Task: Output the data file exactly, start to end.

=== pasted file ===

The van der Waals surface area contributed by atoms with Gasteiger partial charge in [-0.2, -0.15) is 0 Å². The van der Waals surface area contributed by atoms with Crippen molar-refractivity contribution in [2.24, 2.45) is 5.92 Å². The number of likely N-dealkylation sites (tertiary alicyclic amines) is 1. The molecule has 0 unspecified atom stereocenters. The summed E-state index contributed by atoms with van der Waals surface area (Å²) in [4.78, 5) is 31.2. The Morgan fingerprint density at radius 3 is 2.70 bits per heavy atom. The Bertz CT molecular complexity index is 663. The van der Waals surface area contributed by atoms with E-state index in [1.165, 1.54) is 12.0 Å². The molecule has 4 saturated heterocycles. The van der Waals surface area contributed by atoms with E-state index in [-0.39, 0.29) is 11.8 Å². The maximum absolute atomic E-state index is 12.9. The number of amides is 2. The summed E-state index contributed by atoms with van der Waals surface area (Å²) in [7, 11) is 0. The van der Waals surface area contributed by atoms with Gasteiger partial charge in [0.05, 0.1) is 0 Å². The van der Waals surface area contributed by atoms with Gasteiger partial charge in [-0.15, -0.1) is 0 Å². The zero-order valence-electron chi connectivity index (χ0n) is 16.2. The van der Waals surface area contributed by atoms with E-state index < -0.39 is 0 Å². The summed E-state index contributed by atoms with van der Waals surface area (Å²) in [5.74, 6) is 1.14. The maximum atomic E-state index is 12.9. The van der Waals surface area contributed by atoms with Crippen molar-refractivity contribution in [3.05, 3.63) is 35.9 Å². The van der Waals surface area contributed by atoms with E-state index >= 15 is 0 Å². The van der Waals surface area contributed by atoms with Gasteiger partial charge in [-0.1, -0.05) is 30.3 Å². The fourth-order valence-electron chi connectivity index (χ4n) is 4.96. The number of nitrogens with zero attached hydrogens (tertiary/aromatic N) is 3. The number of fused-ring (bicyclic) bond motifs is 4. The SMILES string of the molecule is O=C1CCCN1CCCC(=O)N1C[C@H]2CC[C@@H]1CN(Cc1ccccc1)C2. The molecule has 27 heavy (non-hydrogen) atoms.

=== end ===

The van der Waals surface area contributed by atoms with Gasteiger partial charge in [-0.2, -0.15) is 0 Å². The van der Waals surface area contributed by atoms with Crippen molar-refractivity contribution in [2.24, 2.45) is 5.92 Å². The number of likely N-dealkylation sites (tertiary alicyclic amines) is 1. The molecule has 0 unspecified atom stereocenters. The summed E-state index contributed by atoms with van der Waals surface area (Å²) in [4.78, 5) is 31.2. The Morgan fingerprint density at radius 3 is 2.70 bits per heavy atom. The Bertz CT molecular complexity index is 663. The van der Waals surface area contributed by atoms with E-state index in [1.165, 1.54) is 12.0 Å². The molecule has 4 saturated heterocycles. The van der Waals surface area contributed by atoms with E-state index in [-0.39, 0.29) is 11.8 Å². The maximum absolute atomic E-state index is 12.9. The number of amides is 2. The summed E-state index contributed by atoms with van der Waals surface area (Å²) in [7, 11) is 0. The van der Waals surface area contributed by atoms with Gasteiger partial charge in [0.05, 0.1) is 0 Å². The van der Waals surface area contributed by atoms with Gasteiger partial charge in [-0.15, -0.1) is 0 Å². The zero-order valence-electron chi connectivity index (χ0n) is 16.2. The van der Waals surface area contributed by atoms with E-state index < -0.39 is 0 Å². The summed E-state index contributed by atoms with van der Waals surface area (Å²) in [5.74, 6) is 1.14. The maximum atomic E-state index is 12.9. The van der Waals surface area contributed by atoms with Crippen molar-refractivity contribution in [3.05, 3.63) is 35.9 Å². The van der Waals surface area contributed by atoms with E-state index >= 15 is 0 Å². The van der Waals surface area contributed by atoms with Gasteiger partial charge in [-0.1, -0.05) is 30.3 Å². The fourth-order valence-electron chi connectivity index (χ4n) is 4.96. The number of nitrogens with zero attached hydrogens (tertiary/aromatic N) is 3. The number of fused-ring (bicyclic) bond motifs is 4. The SMILES string of the molecule is O=C1CCCN1CCCC(=O)N1C[C@H]2CC[C@@H]1CN(Cc1ccccc1)C2. The molecule has 27 heavy (non-hydrogen) atoms.